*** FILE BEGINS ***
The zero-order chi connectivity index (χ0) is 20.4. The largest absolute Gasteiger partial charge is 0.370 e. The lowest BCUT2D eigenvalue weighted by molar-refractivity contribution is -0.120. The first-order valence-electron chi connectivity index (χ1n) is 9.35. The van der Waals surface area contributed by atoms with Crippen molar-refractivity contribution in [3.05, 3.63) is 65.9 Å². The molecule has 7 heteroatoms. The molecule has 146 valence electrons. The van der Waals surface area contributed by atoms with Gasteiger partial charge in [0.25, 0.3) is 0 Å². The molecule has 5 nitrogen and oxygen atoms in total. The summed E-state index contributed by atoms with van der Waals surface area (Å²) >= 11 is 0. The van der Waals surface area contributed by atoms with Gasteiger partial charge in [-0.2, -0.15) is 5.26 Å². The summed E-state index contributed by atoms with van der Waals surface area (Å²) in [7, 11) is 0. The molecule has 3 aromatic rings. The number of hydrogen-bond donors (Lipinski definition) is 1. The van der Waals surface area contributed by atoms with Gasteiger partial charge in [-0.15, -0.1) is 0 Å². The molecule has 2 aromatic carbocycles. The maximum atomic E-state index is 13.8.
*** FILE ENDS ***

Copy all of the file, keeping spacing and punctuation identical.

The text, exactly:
The zero-order chi connectivity index (χ0) is 20.4. The largest absolute Gasteiger partial charge is 0.370 e. The lowest BCUT2D eigenvalue weighted by molar-refractivity contribution is -0.120. The first-order valence-electron chi connectivity index (χ1n) is 9.35. The van der Waals surface area contributed by atoms with Crippen molar-refractivity contribution in [3.05, 3.63) is 65.9 Å². The molecule has 7 heteroatoms. The molecule has 146 valence electrons. The van der Waals surface area contributed by atoms with Gasteiger partial charge in [0.25, 0.3) is 0 Å². The molecule has 5 nitrogen and oxygen atoms in total. The summed E-state index contributed by atoms with van der Waals surface area (Å²) >= 11 is 0. The van der Waals surface area contributed by atoms with Gasteiger partial charge in [-0.2, -0.15) is 5.26 Å². The summed E-state index contributed by atoms with van der Waals surface area (Å²) in [7, 11) is 0. The molecule has 3 aromatic rings. The number of hydrogen-bond donors (Lipinski definition) is 1. The van der Waals surface area contributed by atoms with Gasteiger partial charge in [-0.15, -0.1) is 0 Å². The molecule has 2 aromatic carbocycles. The maximum atomic E-state index is 13.8.